THERE may have been 74 incidents of violence, drugs, weapons, welfare and misuse of technology in public schools in the Central West, but long-time teacher Craig Petersen said the vast majority of students were “absolutely fabulous”.
The latest report by the NSW Department of Education reveals that from July to December 2017, there were: 27 welfare incidents, 25 for violence, followed by drugs (10), weapons (eight), inappropriate use of technology (three) and other (one).
NSW Secondary Principals’ Council deputy president Mr Petersen has been a teacher for 31 years and said in his experience students’ behaviour had not changed a lot during this time.
“Kids have always wagged class, they’ve always fought, they’ve always had a smoke behind the shed and passed notes to each other,” he said.
Mr Petersen, however, said these days there were a number of very significant differences – teachers and schools were more professional, there was more public scrutiny and everything was reportable.
“I don’t think kids have fundamentally changed, what’s more visible is our level of accountability,” he said.
Kids have always wagged class, they’ve always fought, they’ve always had a smoke behind the shed and passed notes to each other.Craig Petersen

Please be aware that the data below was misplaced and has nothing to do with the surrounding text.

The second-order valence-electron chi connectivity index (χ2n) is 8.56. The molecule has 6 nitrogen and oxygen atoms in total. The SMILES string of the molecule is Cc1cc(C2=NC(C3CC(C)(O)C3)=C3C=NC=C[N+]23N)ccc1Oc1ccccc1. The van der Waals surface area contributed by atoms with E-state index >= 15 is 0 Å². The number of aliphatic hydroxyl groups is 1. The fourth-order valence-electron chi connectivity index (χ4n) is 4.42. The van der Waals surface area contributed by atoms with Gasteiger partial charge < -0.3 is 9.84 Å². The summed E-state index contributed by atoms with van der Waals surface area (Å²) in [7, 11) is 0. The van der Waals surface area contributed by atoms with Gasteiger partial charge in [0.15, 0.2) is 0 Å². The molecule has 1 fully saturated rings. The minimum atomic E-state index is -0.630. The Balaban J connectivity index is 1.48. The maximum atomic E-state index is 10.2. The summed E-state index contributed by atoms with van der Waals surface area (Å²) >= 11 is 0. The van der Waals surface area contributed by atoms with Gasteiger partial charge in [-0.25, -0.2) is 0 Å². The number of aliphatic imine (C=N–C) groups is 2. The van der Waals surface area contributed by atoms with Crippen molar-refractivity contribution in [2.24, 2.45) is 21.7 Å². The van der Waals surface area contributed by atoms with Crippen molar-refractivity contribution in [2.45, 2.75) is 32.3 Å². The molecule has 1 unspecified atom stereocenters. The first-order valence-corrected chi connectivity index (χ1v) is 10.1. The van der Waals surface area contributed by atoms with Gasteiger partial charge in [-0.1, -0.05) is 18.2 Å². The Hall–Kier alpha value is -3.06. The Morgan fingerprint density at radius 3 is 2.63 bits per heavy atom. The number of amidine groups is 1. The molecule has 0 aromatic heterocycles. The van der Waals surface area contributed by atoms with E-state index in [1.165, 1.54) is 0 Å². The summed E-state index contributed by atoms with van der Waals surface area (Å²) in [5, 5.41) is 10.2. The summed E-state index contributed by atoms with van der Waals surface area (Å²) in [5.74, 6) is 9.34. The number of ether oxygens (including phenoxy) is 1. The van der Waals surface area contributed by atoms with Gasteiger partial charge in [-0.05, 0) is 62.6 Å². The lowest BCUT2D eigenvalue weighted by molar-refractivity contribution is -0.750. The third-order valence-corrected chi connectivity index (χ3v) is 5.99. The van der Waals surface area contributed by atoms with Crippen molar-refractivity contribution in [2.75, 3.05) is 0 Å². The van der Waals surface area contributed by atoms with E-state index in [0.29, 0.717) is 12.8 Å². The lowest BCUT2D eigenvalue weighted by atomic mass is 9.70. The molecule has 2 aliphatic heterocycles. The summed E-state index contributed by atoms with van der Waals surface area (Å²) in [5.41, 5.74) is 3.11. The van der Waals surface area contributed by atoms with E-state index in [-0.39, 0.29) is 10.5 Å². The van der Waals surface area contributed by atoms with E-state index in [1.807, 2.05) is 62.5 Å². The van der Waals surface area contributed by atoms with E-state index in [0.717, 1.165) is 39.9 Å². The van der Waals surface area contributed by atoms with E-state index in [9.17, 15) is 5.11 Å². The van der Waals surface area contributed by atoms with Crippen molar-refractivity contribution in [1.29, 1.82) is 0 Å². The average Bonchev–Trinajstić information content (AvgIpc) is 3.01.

Mr Petersen said parents of children returning to school this week should not be worried.
“Ninety-five per cent of kids and 95 per cent of parents are absolutely fabulous,” he said.
“A very small number of kids are causing a very large number of issues.
“If they don’t behave there are really clear consequences, some of which involve police.”
Charles Sturt University (CSU) School of Education head David Smith said new teachers are prepared for classroom life while completing their degree.
“We have subjects such as child development, inclusive education and classroom management,” he said.
Mr Smith said once in the classroom, new teachers work with a mentor and within the school’s policies.
“Our students would not work alone … teaching students would be guided very much in their training,” he said.
Mr Smith said during his 20 years as a teacher he had seen university degrees change to meet the needs of modern students and those who teach them.
“The whole learning context is an ever-changing concept,” he said.
“We’re starting to know those signs better than ever before for kids who are struggling.”
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